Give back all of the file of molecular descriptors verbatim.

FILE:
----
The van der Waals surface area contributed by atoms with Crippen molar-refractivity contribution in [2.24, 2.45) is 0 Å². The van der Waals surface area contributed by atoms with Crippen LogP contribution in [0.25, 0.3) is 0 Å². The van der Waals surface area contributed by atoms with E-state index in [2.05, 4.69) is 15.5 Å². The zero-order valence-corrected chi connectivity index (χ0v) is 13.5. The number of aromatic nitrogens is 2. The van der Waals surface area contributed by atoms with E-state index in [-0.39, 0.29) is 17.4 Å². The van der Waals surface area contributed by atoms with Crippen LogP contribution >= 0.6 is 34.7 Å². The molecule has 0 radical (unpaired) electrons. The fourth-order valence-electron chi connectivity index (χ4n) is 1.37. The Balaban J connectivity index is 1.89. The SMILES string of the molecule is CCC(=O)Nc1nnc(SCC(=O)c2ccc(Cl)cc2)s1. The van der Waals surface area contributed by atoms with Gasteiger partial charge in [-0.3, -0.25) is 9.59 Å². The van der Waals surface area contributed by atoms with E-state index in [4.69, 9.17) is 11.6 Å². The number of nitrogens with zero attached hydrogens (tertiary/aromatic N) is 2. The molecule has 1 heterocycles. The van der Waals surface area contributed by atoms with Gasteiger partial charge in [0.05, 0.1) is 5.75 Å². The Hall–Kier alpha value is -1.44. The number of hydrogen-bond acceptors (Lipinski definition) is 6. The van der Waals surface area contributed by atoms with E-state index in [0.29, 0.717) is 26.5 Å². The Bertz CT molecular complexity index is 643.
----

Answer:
The van der Waals surface area contributed by atoms with Crippen molar-refractivity contribution in [2.24, 2.45) is 0 Å². The van der Waals surface area contributed by atoms with Crippen LogP contribution in [0.25, 0.3) is 0 Å². The van der Waals surface area contributed by atoms with E-state index in [2.05, 4.69) is 15.5 Å². The zero-order valence-corrected chi connectivity index (χ0v) is 13.5. The number of aromatic nitrogens is 2. The van der Waals surface area contributed by atoms with E-state index in [-0.39, 0.29) is 17.4 Å². The van der Waals surface area contributed by atoms with Crippen LogP contribution >= 0.6 is 34.7 Å². The molecule has 0 radical (unpaired) electrons. The fourth-order valence-electron chi connectivity index (χ4n) is 1.37. The Balaban J connectivity index is 1.89. The SMILES string of the molecule is CCC(=O)Nc1nnc(SCC(=O)c2ccc(Cl)cc2)s1. The van der Waals surface area contributed by atoms with Gasteiger partial charge in [-0.3, -0.25) is 9.59 Å². The van der Waals surface area contributed by atoms with E-state index in [4.69, 9.17) is 11.6 Å². The number of nitrogens with zero attached hydrogens (tertiary/aromatic N) is 2. The molecule has 1 heterocycles. The van der Waals surface area contributed by atoms with Gasteiger partial charge in [0.05, 0.1) is 5.75 Å². The Hall–Kier alpha value is -1.44. The number of hydrogen-bond acceptors (Lipinski definition) is 6. The van der Waals surface area contributed by atoms with E-state index in [0.29, 0.717) is 26.5 Å². The Bertz CT molecular complexity index is 643.